Generation 40s – 四十世代

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To improve language standards in Hong Kong, get native English teachers to train local staff

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South China Morning Post
Comment›Insight & Opinion
2015-10-07

Kelly Yang

Kelly Yang says whether we allow NETs to harness their creativity to help local educators or expand the current programme while raising local salaries, the goal is the same: to raise education standards as a whole

When it comes to teaching children using more creative forms of instruction, such as project-based learning rather than rote memorisation, there are no greater stalwarts than our city’s Native English Teachers (NETs). All across Hong Kong, NETs are working hard every day to interject creativity and critical thinking into their lessons. For that, I applaud them.

However, the problem we face in Hong Kong of declining English standards runs far deeper than anything the NET scheme can solve on its own. On average, most local schools only gets one NET per school. No one teacher – no matter how hard working – can single-handedly raise the English standard of an entire school.

And if the NET programme, as it currently stands, can’t bring up the English standard, then at HK$710 million, it’s a lot of buck for not much bang. A better way for NETs to make an impact is if they help train local school teachers. NETs are valuable resources on how to teach creatively. If we can harness that expertise and spread it among all local teachers, we’d have a much better shot at truly raising the standard for not just English but the standard for teaching and education as a whole.

Post columnist Alex Lo recently raised an interesting question: why not just expand the NET programme? Instead of having one NET teacher at a school, why not, say, 35 per school? I like this idea in theory; however, I have two concerns. The first is the assumption that our local teachers cannot be trained to teach English properly, that we must import an army of foreigners to get the job done right.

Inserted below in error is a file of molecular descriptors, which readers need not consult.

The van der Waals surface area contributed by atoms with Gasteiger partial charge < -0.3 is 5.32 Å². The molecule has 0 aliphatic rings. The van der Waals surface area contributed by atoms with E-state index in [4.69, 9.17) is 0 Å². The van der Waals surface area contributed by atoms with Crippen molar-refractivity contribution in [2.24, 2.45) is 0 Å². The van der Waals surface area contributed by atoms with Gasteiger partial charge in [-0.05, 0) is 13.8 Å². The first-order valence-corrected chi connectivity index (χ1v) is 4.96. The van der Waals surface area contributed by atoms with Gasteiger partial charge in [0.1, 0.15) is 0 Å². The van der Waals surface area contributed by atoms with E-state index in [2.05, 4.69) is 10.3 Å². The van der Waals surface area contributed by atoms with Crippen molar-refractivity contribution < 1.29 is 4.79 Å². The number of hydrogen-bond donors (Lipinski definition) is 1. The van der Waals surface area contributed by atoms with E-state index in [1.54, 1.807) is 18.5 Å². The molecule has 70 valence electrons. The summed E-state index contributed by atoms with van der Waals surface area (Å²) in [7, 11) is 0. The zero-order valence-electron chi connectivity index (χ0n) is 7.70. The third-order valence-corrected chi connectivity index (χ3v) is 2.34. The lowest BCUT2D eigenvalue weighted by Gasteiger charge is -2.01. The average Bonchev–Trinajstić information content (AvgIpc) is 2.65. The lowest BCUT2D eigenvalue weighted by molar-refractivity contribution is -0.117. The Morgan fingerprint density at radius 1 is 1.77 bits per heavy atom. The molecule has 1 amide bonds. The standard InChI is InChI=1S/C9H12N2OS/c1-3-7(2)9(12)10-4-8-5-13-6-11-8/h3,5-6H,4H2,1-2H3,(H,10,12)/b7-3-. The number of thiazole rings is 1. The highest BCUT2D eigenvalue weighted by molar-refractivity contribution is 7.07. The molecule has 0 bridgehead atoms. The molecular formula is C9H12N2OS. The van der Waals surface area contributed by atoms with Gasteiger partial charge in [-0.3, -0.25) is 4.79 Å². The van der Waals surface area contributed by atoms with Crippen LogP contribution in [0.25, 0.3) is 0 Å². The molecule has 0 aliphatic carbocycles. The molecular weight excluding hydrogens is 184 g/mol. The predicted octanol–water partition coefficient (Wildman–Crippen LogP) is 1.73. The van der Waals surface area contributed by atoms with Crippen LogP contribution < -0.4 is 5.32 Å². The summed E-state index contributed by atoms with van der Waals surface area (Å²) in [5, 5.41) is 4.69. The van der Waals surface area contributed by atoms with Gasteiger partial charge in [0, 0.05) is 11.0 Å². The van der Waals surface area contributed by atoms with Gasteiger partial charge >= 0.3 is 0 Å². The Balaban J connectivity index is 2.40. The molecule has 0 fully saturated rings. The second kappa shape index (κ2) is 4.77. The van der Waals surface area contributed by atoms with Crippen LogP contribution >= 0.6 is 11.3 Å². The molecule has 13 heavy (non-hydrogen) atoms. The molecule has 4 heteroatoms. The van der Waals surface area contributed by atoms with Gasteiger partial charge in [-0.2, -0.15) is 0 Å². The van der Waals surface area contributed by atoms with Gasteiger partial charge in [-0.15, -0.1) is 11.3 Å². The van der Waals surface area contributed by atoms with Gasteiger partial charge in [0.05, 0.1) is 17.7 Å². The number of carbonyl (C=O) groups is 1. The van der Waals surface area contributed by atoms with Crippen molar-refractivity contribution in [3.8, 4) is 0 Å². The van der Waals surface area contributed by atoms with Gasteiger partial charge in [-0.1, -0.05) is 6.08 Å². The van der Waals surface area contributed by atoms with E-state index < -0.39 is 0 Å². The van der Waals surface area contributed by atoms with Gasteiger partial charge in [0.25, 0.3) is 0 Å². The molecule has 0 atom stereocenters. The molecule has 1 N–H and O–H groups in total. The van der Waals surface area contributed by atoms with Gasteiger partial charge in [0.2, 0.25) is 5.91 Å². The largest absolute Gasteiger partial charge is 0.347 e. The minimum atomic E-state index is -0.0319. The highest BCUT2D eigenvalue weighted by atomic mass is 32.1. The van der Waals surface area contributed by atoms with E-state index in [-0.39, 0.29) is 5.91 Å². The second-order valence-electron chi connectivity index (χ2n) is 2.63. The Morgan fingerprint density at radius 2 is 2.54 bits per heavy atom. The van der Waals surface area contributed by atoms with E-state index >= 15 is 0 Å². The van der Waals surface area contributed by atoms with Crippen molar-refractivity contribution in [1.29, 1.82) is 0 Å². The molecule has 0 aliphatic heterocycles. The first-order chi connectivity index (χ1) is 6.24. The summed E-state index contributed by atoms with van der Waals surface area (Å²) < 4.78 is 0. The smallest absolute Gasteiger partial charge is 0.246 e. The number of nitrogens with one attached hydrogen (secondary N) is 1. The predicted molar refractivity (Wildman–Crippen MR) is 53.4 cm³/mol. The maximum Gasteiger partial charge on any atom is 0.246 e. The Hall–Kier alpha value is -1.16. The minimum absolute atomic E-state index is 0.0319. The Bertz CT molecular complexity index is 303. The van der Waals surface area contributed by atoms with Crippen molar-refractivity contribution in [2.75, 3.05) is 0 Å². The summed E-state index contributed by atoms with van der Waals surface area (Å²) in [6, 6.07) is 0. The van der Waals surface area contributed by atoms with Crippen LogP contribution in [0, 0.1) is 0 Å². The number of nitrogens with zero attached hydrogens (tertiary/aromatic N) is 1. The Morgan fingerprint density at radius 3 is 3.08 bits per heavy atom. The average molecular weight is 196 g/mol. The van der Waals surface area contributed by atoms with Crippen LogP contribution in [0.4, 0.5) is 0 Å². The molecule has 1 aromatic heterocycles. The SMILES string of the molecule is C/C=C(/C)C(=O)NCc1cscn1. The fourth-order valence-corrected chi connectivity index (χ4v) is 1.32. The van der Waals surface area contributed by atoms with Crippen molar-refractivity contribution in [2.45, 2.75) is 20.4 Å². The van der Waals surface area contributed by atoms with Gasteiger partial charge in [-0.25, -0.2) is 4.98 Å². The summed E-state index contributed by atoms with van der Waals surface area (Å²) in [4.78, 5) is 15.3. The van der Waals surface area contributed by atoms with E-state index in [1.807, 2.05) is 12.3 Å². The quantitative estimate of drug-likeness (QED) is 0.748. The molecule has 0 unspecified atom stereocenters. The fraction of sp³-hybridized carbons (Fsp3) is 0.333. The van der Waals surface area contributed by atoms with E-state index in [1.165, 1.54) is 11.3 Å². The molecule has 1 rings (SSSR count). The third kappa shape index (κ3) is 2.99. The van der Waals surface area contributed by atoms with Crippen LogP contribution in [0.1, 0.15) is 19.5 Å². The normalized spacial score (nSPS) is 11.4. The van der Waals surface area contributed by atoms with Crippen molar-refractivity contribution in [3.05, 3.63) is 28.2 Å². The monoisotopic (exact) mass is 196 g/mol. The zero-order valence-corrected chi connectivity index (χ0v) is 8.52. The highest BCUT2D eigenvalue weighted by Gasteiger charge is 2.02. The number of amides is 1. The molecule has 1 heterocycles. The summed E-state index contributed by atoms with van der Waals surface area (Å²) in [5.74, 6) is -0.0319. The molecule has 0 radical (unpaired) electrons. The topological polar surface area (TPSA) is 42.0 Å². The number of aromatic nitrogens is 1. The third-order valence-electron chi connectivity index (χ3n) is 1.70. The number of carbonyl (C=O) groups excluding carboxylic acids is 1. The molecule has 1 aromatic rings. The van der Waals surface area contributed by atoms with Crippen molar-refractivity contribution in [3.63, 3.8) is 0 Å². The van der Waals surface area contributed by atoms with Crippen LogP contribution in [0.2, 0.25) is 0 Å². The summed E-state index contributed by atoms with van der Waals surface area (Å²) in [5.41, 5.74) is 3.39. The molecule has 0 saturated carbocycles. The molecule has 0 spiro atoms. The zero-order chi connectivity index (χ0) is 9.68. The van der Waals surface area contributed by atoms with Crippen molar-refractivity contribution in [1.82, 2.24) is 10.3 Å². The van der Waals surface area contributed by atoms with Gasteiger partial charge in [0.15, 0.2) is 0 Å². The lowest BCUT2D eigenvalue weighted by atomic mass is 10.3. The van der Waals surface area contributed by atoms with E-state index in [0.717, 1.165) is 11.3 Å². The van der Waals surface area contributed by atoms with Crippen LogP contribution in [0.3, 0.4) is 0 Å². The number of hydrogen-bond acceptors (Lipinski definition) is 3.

That’s not the way Singapore did it and I don’t believe that’s the way we have to do it; to say it is underestimates Hong Kong local teachers and their abilities. I’ve worked with local Hong Kong teachers, and I can say they are smart, caring and hard working. They also desperately want to learn how to teach English more effectively and innovatively – but we have to be willing to give those skills to them.

My other concern has to do with salaries. Currently, there’s a great discrepancy between what a NET earns and what other local teachers make. Taking into consideration fringe benefits, many NETs make three times as much as a normal local school teacher.

NETs are valuable resources on how to teach creatively. Photo: SCMP PicturesIn my experience as an educator, any time the discrepancy is that high between people who do similar jobs and teach all the same kids, you’re asking for trouble. There is nothing more harmful in a school than the feeling of inequality. It builds resentment and animosity, neither of which is conducive to learning or teaching.

Recently, this blatant bias for foreign teachers manifested itself in one school openly advertising for a Caucasian teacher. I believe teachers should be hired based on quality of teaching, not ethnicity. I also believe that how much a teacher makes should be tied to experience, rather than country of origin. As such, if we want to expand the NET programme, which I am 100 per cent on board with, we need to first raise the salaries and benefits of local teachers to be on a par with NETs. It’s only fair.

Ultimately, local teachers and NETs need to figure out a way to work together. Whether that’s through NETs training local teachers or expanding the NET scheme while also raising local school teachers’ salaries to eliminate the income gap, the end goal is the same: raising Hong Kong’s English standards.

NETs have laid the groundwork; now it’s time to build the house. If we sit back and waste all our time bickering, we will all lose.

Kelly Yang teaches writing at The Kelly Yang Project, an after-school centre for writing and debate in Hong Kong. She is a graduate of UC Berkeley and Harvard Law School.

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